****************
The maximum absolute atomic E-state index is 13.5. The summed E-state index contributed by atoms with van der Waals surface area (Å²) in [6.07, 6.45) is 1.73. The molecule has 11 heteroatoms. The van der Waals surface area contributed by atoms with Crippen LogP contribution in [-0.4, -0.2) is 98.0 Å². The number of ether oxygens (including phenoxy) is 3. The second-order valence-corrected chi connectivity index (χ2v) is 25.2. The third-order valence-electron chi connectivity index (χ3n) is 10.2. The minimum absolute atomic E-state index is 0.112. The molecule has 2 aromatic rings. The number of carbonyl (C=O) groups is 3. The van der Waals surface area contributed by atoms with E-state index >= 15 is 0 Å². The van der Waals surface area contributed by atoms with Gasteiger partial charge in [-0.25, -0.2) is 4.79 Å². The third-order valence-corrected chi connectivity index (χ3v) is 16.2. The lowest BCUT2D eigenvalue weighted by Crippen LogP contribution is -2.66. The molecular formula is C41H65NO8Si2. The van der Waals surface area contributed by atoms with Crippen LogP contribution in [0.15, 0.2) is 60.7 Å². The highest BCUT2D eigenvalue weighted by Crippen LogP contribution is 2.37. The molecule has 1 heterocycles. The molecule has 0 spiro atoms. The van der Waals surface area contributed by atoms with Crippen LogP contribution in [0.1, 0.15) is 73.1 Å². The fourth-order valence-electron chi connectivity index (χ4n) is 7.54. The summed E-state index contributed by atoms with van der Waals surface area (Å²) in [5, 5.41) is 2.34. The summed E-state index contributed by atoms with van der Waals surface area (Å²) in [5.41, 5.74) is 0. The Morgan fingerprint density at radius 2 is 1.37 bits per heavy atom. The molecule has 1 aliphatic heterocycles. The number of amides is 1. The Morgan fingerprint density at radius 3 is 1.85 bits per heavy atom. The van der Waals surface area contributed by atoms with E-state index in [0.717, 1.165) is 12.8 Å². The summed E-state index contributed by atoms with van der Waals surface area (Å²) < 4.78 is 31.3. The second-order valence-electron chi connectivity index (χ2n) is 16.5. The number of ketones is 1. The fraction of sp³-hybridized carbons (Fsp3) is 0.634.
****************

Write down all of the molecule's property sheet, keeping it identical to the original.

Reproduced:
The maximum absolute atomic E-state index is 13.5. The summed E-state index contributed by atoms with van der Waals surface area (Å²) in [6.07, 6.45) is 1.73. The molecule has 11 heteroatoms. The van der Waals surface area contributed by atoms with Crippen LogP contribution in [-0.4, -0.2) is 98.0 Å². The number of ether oxygens (including phenoxy) is 3. The second-order valence-corrected chi connectivity index (χ2v) is 25.2. The third-order valence-electron chi connectivity index (χ3n) is 10.2. The minimum absolute atomic E-state index is 0.112. The molecule has 2 aromatic rings. The number of carbonyl (C=O) groups is 3. The van der Waals surface area contributed by atoms with E-state index >= 15 is 0 Å². The van der Waals surface area contributed by atoms with Gasteiger partial charge in [-0.25, -0.2) is 4.79 Å². The third-order valence-corrected chi connectivity index (χ3v) is 16.2. The lowest BCUT2D eigenvalue weighted by Crippen LogP contribution is -2.66. The molecular formula is C41H65NO8Si2. The van der Waals surface area contributed by atoms with Crippen LogP contribution in [0.15, 0.2) is 60.7 Å². The highest BCUT2D eigenvalue weighted by Crippen LogP contribution is 2.37. The molecule has 1 heterocycles. The molecule has 0 spiro atoms. The van der Waals surface area contributed by atoms with Crippen LogP contribution in [0.1, 0.15) is 73.1 Å². The fourth-order valence-electron chi connectivity index (χ4n) is 7.54. The summed E-state index contributed by atoms with van der Waals surface area (Å²) in [5, 5.41) is 2.34. The summed E-state index contributed by atoms with van der Waals surface area (Å²) in [5.41, 5.74) is 0. The Morgan fingerprint density at radius 2 is 1.37 bits per heavy atom. The molecule has 1 aliphatic heterocycles. The number of amides is 1. The Morgan fingerprint density at radius 3 is 1.85 bits per heavy atom. The van der Waals surface area contributed by atoms with E-state index in [0.717, 1.165) is 12.8 Å². The summed E-state index contributed by atoms with van der Waals surface area (Å²) < 4.78 is 31.3. The second-order valence-electron chi connectivity index (χ2n) is 16.5. The number of ketones is 1. The fraction of sp³-hybridized carbons (Fsp3) is 0.634.